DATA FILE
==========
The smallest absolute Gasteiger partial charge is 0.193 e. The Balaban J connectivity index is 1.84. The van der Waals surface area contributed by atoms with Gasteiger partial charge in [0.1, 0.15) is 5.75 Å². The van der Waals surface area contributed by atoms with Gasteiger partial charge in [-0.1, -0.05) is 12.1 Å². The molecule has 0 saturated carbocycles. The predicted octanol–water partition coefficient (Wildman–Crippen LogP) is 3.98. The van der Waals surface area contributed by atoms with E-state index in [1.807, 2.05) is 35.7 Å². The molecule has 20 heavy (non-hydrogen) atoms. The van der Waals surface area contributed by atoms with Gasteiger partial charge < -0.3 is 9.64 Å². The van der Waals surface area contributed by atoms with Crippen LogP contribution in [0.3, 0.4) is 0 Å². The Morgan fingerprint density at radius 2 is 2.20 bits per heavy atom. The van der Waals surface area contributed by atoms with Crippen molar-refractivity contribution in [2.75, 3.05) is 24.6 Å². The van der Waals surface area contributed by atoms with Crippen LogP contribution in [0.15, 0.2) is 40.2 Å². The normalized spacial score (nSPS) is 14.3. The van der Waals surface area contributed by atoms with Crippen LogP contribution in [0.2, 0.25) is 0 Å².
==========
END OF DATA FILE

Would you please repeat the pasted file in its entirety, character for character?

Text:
The smallest absolute Gasteiger partial charge is 0.193 e. The Balaban J connectivity index is 1.84. The van der Waals surface area contributed by atoms with Gasteiger partial charge in [0.1, 0.15) is 5.75 Å². The van der Waals surface area contributed by atoms with Gasteiger partial charge in [-0.1, -0.05) is 12.1 Å². The molecule has 0 saturated carbocycles. The predicted octanol–water partition coefficient (Wildman–Crippen LogP) is 3.98. The van der Waals surface area contributed by atoms with E-state index in [1.807, 2.05) is 35.7 Å². The molecule has 20 heavy (non-hydrogen) atoms. The van der Waals surface area contributed by atoms with Gasteiger partial charge < -0.3 is 9.64 Å². The van der Waals surface area contributed by atoms with Crippen LogP contribution in [0.3, 0.4) is 0 Å². The Morgan fingerprint density at radius 2 is 2.20 bits per heavy atom. The van der Waals surface area contributed by atoms with Crippen molar-refractivity contribution in [2.75, 3.05) is 24.6 Å². The van der Waals surface area contributed by atoms with Crippen LogP contribution in [0.15, 0.2) is 40.2 Å². The normalized spacial score (nSPS) is 14.3. The van der Waals surface area contributed by atoms with Crippen LogP contribution in [0.2, 0.25) is 0 Å².